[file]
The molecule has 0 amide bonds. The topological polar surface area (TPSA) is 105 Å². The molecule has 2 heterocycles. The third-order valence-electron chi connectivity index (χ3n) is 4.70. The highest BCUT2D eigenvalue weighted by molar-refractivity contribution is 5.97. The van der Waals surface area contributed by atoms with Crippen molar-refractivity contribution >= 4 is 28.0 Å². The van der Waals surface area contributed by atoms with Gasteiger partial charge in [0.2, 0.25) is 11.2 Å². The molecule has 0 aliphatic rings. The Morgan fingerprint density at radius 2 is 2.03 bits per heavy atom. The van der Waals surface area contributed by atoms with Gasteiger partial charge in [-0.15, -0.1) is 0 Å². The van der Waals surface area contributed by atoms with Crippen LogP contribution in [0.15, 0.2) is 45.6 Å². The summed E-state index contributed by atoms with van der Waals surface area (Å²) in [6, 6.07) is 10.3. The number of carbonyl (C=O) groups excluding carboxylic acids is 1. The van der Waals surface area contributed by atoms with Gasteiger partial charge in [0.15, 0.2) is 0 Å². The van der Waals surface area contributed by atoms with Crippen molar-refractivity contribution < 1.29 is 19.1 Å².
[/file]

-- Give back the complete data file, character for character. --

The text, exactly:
The molecule has 0 amide bonds. The topological polar surface area (TPSA) is 105 Å². The molecule has 2 heterocycles. The third-order valence-electron chi connectivity index (χ3n) is 4.70. The highest BCUT2D eigenvalue weighted by molar-refractivity contribution is 5.97. The van der Waals surface area contributed by atoms with Crippen molar-refractivity contribution >= 4 is 28.0 Å². The van der Waals surface area contributed by atoms with Gasteiger partial charge in [0.2, 0.25) is 11.2 Å². The molecule has 0 aliphatic rings. The Morgan fingerprint density at radius 2 is 2.03 bits per heavy atom. The van der Waals surface area contributed by atoms with Gasteiger partial charge in [-0.15, -0.1) is 0 Å². The van der Waals surface area contributed by atoms with Crippen LogP contribution in [0.15, 0.2) is 45.6 Å². The summed E-state index contributed by atoms with van der Waals surface area (Å²) in [6, 6.07) is 10.3. The number of carbonyl (C=O) groups excluding carboxylic acids is 1. The van der Waals surface area contributed by atoms with Gasteiger partial charge in [0.15, 0.2) is 0 Å². The van der Waals surface area contributed by atoms with Crippen molar-refractivity contribution < 1.29 is 19.1 Å².